Northern Territory based company Corrosion Instruments has launched CI-Tx, a system that remotely monitors and controls the cathodic protection on pipelines, wharves, storage tanks and tunnels.
Previously, monitoring corrosion on such large metal infrastructure was an onerous task that had to be done manually, according to founder and Managing Director, Sam Pattemore.
Pattemore, who has spent years working in the pipeline industry identified a number of potential improvements for monitoring and measuring of cathodic protection systems.
The CI-Tx system released last week extends asset life through continuous, automatic monitoring and control of cathodic protection (CP).
CI-Tx monitors the CP system 24/7, reacting in real time to seasonal changes, soil resistivity and ageing assets, optimising CP system configuration.
Developed over three years, the system involved the creation of NT’s first electronics production manufacturing facility.
Pattemore said the company $110,000 from the NT Government (via the Advanced Manufacturing Ecosystem Fund (AMEF)), matched by $110,000 in company funding, the company has been able to buy machinery and tools, including a PCB prototype printer.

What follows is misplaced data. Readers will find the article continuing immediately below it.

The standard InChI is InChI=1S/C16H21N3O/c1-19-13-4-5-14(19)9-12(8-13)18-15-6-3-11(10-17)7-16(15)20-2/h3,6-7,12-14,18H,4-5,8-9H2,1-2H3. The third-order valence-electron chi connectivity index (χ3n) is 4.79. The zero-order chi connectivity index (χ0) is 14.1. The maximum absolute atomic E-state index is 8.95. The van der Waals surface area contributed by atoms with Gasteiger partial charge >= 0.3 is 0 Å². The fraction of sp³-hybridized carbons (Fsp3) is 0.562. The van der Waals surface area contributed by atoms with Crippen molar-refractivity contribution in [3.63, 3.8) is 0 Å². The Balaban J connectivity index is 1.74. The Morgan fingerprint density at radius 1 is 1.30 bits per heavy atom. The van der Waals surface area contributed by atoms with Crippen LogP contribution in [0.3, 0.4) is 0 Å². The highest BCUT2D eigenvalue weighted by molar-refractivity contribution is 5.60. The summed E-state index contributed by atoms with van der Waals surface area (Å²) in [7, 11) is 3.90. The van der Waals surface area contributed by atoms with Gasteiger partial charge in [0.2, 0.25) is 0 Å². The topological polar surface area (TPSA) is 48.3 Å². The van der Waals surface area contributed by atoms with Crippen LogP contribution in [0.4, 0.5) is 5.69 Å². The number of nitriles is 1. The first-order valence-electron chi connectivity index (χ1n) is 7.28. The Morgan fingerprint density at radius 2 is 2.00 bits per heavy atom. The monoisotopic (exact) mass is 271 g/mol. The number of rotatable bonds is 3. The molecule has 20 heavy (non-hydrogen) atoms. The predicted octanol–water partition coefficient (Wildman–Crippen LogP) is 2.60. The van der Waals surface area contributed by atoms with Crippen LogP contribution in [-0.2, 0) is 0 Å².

Corrosion Instruments also won $150,000 in investment prize money during Croc Pitch in 2019 which was the leg-up Pattemore needed to turn his sole operator enterprise into a fully incorporated company.
This allows the company to manufacture prototypes in-house, meaning they can commercialise products much more quickly.
Critically, Pattemore is hoping to eventually hire out their in-house equipment to other local businesses to build local capabilities.
Picture: Darwin Innovation Hub/Corrosion Instruments